Scientifically, Nowruz is the day of the vernal equinox and marks the beginning of spring in the Northern Hemisphere. It marks the first day of the first month (Farvardin) in the Iranian calendar. It usually occurs on March 21 or the previous or following day, depending on where it is observed. The exact moment the sun crosses the celestial equator and equalizes night and day is calculated every year. Families gather together, usually at the eldest family’s member home to eat traditional food and observe the rituals.


Semana Santa (Spain & Hispanic countries)

The Semana Santa, Holy Week in Spanish, is celebrated the week before Easter in many Catholic and Spanish-speaking countries. Festivities are characterized by street parades and processions in the streets and usually, many businesses close down for the whole week.

The Spanish southern region of Andalucia is quite famous for its religious celebrations which are very accurate and almost lavish.


Dia de los Muertos (Mexico)

During the Dia de Los Muertos Mexicans honor loved ones that have passed. Homes are decorated with altars, flowers, and pictures of the deceased ones.  Prior to the Spanish colonization in the 16th century, the celebration took place at the beginning of summer. Gradually, it was associated with October 31, November 1, and November 2 to coincide with the Christian celebration of Allhallowtide: All Saints All Saints’ and All Souls’ Day, most know as Halloween.

Traditions connected with this celebration include building private altars called ofrendas, preparing the favorite foods and beverages of the departed and visiting graves with these as gifts. 



The month of Ramadan is the ninth month of the Islamic calendar and is observed by Muslims worldwide as a month of fasting to commemorate the first revelation of the Quran to Muhammad. The Ramadan is regarded as one of the Five Pillars of Islam and it lasts 29–30 days based on the visual sightings of the crescent moon.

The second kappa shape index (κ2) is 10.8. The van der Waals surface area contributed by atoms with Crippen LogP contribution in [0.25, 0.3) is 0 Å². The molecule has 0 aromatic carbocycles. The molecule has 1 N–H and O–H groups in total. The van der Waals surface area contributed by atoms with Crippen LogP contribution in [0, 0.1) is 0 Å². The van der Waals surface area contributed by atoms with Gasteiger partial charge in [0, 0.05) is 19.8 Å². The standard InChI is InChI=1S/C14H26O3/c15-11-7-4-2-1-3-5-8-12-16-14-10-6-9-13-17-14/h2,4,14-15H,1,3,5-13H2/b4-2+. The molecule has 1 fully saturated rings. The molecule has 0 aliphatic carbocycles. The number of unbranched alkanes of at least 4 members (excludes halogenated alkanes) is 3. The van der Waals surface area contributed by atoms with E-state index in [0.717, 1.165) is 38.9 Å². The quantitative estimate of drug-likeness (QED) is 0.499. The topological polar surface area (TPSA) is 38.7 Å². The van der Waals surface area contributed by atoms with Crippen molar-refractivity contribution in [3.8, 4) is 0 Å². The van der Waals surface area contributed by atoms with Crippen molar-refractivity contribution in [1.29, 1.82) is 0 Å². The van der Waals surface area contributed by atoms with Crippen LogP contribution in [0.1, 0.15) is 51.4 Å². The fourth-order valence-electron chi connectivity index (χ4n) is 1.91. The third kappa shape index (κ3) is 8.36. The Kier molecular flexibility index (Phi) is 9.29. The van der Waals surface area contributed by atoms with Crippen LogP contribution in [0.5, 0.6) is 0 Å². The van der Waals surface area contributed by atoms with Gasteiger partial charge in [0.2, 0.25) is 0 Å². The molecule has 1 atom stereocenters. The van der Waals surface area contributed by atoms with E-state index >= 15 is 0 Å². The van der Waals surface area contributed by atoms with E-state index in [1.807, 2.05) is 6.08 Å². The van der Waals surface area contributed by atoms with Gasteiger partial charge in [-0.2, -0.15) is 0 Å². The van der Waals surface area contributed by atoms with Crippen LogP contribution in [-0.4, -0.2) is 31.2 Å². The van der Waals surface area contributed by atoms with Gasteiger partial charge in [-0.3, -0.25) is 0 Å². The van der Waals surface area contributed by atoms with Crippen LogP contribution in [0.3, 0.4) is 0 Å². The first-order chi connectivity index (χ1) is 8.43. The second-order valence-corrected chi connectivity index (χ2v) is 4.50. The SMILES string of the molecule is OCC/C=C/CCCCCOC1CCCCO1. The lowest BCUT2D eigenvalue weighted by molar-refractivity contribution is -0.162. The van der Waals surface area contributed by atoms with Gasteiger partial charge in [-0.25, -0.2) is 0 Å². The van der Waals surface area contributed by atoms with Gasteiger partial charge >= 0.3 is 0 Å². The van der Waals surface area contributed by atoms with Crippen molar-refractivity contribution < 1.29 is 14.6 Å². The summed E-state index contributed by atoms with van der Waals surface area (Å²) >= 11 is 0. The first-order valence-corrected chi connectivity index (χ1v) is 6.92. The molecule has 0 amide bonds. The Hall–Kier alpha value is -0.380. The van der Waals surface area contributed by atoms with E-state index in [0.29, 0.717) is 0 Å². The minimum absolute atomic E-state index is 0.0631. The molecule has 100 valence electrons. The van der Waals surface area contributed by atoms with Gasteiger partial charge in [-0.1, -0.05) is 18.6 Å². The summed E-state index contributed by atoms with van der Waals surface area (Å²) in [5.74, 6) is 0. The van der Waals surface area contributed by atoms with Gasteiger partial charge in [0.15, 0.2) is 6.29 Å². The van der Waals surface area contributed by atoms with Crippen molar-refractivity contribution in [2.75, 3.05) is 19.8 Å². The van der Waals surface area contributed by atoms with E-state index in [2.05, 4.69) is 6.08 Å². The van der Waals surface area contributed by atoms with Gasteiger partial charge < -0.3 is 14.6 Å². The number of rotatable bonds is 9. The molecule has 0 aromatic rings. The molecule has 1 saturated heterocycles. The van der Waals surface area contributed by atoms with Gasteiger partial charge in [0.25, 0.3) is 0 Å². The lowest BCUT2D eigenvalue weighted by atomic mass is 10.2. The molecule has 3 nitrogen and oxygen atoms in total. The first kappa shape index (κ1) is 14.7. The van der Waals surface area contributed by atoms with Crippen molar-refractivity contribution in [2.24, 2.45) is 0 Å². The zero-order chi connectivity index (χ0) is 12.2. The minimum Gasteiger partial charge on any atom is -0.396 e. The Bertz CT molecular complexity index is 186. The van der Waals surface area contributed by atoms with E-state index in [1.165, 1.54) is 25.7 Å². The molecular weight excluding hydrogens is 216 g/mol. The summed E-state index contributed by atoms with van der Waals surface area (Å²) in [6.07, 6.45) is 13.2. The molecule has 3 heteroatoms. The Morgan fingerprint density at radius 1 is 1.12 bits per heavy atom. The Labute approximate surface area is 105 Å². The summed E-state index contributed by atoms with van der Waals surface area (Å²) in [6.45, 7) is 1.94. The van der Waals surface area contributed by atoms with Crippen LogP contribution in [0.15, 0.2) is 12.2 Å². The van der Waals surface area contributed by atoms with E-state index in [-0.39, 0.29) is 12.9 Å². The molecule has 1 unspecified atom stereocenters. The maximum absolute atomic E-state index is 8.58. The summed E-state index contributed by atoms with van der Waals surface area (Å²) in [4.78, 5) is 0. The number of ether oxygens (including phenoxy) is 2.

During this period, all adult Muslims are expected to fast during daylight hours from dawn until sunset and refrain from consuming food, drinking liquids and smoking as an act of purification and cleaning the soul.



Five interior design ideas from around the world

If you are thinking about decorating your home or just giving it a new outlook, you can get inspiration from other cultures and how they use few distinctive elements in their home interior design.

Here is our top-5 inspiration source, which is, of course, just a start…there is much more to discover.


The classic Japanese home design is minimalist and essential, concepts which are believed to have a deep connection to ancient Zen philosophy.

Houseplants, large windows and a low table surrounded by pillows can inspire a feeling of tranquillity and connection to nature.



Indian interior design often displays a mixture of warm-colored fabrics to create a sense of welcome in the home.

Together with intricate patterns, a mix of warm colors, such as deep red, purple and mustard yellow, reminds of the colorful spices that are used to prepare food.

Moreover, the home design is never complete without an incense burner and the use of a selection of Hindu idols or elephant statues.



The typical design of an Italian home includes most probably a fireplace and a comfortable colorful couch in front of it.

This cozy setting easily allows people to feel at ease while talking after a long lunch.

Italian style is famous for its elegance and the high-quality furnishings, such as wood or paintings that remind of Renaissance design and architecture.


South Africa

Wooden tribal masks, animalistic designs, and colorful fabrics are common elements of South African interior design.